I feel sorry for Kenny Perry.
Not because he choked in the biggest tournament of his life - The Masters, which was won in a sudden death playoff by Angel Cabrera.
Not because he would have been the oldest Masters champion (at age 48).
Not even because he'll be replaying the 71st and 72nd holes in his mind for the rest of his life.
I feel sorry for Kenny Perry because it didn't have to be this way.
For the Faithful who've been reading the various incarnations of my blog since the 90's, you know that I not only work with entrepreneurs and business professionals who want to get rid of their head trash, I've also helped athletes and coaches who want to end the "choke" syndrome.
"Choke" is the most feared word in the athletes' locker room, because it speaks of defeat being snatched from the jaws of victory. Even the word suggests constriction, obstruction, not being able to swallow or breathe. (That's why I said Kenny choked "on" , not "at" The Masters.) Unfortunately, that's exactly what happened to Kenny Perry at this year's Masters. Sadly, it was all too avoidable.
The choke syndrome shows up in sports for one powerful, hidden reason: because the athlete didn't give themselves permission to win. Yes, this lies primarily in the realm of head trash, because as Yogi Berra said, "90 percent of this game is half mental." That's why this phenomenon shows up far more often in the more cerebral sports like golf, basketball and skating, and less in adrenalin-driven sports like football, basketball and auto racing (where the athlete relies primarily on split-second reactions).
So why did the dreaded choke happen to Kenny Perry at the 2009 Masters? The simple answer is, because he was leading The Masters after 70 holes, Kenny Perry was out of his Familiar Zone.
Kenny, the affable Kentuckian, has been grinding it out on the tour for decades, always coming just thiiiiiiiiiiiis close. But he'd been at the top of the 2009 Masters leaderboard since the first round. As I watched the coverage on ESPN and CBS, I kept thinking: "Uh oh, he's out of his Familiar Zone."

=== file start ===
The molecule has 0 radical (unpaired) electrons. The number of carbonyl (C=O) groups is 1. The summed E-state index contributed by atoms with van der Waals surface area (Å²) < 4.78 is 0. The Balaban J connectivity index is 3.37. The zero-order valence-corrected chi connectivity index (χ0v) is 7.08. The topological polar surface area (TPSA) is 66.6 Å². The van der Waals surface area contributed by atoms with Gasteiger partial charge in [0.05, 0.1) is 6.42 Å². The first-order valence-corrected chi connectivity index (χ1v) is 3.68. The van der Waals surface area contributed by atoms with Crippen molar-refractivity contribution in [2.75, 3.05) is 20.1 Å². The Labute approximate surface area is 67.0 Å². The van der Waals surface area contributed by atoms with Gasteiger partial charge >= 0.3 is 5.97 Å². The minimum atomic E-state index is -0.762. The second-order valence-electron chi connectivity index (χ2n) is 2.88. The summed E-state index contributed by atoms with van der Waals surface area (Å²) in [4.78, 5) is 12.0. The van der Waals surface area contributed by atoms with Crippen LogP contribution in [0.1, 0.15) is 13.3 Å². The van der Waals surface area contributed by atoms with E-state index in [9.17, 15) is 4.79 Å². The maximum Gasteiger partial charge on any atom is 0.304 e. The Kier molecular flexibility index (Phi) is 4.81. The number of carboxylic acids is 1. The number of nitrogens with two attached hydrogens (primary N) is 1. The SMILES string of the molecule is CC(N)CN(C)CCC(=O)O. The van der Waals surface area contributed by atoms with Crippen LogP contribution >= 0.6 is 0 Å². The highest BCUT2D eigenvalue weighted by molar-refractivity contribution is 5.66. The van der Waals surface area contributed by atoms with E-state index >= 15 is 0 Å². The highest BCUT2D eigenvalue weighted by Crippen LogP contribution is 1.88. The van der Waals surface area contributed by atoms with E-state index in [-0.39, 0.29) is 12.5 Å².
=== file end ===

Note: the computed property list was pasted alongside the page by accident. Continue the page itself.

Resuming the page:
What do I mean, being out of your Familiar Zone? You've heard of the "comfort zone", right? By definition, if you've never done something before, you're not familiar with it. That's why one of the success clichés I bust is that of the "comfort zone", because it doesn't exist.
Think about it: if you're holding yourself back from the success you're capable of - and you know it - that's not comfortable at all. But it is familiar.
So Kenny had, over the course of several decades, become familiar with coming close, but not closing the deal. Yet the amazing thing is not how rare, but how commonplace this really is. Make no mistake: the guys on the PGA Tour are as mentally tough as any pro athletes in any sport. But what's incredible is how many become unglued just when they're about to seal the deal.
Athletes who are not familiar with winning often "choke" for the precise reason that they're not familiar with winning. For my money, this is what separates champions like Tiger Woods, Jack Nicklaus and Gary Player from the rest of the field - the fact that they not only feel familiar with leading on the world's biggest stages, they allow themselves to win when it really counts.